When patient finished the standard anti-tuberculosis therapy, their tuberculosis outcomes were recorded. The blood samples collected previously were processed in the central laboratory in Peking University for genotyping.

Data collection

During the study, most information was obtained by interviewing participants in person by the local CDC investigators. The whole process of TB treatment and its outcome were also recorded by CDC investigators. Physical, laboratory examinations and genotyping results were logged by lab technicians from CDC and Peking University. Our main investigation instruments and variables are summarized in table 2 and table 3.

Table 2. Main investigation instruments and their components of ADACS-1

Table 3. Main investigation instruments and their components of ADACS-2

Statistical methods

Incidence and prognosis of ADRs will be reported by descriptive statistics. Some conventional and special approaches such as multi-lever analysis and propensity score matching will be adopted for detecting environmental and genetic factors' associations with anti-tuberculosis induced ADRs and their interactions. The health economical data will be used for economical burden calculation and cost-effect analysis together with local socio-economic data.

Ethical aspects

This study was approved by the ethics committee of Center for Tuberculosis Control and Prevention of China and Health Sciences Center of Peking University. Oral informed consent was obtained from every participant before their enrollment. Meanwhile written informed consent was signed by every study participant or surrogate. All participants would receive feedback reports and suggestions about their own health status after routinely laboratory examination, and participants with untreated conditions identified by the examination would also be referred to an appropriate healthcare provider.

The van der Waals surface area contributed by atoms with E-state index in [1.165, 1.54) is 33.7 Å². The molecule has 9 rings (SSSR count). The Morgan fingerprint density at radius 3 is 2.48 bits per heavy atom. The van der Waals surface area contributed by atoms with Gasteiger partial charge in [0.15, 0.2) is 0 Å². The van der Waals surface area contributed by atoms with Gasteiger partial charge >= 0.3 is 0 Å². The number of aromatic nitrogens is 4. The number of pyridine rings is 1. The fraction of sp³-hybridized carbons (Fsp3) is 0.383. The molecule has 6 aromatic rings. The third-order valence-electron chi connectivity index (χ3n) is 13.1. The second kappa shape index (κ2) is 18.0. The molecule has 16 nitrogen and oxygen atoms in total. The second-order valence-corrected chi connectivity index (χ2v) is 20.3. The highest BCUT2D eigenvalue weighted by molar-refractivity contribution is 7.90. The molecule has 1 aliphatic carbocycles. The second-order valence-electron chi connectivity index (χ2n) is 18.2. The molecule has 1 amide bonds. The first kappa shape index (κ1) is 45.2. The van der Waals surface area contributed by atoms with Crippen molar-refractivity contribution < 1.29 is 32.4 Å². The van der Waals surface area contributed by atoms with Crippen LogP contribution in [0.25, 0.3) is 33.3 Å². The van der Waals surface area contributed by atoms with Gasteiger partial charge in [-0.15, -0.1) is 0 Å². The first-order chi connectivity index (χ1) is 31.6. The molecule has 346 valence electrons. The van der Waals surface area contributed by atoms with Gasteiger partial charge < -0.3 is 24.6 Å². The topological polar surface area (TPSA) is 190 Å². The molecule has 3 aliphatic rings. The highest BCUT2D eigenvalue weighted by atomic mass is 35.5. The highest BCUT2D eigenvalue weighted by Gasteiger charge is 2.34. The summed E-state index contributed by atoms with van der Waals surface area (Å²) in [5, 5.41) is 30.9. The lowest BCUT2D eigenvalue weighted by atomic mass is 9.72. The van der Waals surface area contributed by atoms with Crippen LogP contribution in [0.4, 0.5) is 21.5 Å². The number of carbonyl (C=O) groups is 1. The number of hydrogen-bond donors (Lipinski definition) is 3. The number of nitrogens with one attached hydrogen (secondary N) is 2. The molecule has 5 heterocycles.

To protect participants' privacy, no individual information, including genetic data would be informed. Personal identifiers, together with participants' name, Chinese ID card number, telephone number and home address would form a single database which only be used for contacting participants when further information needed. Every investigator who has access to field investigation data and genetic data is blinded to the PID database.

Discussion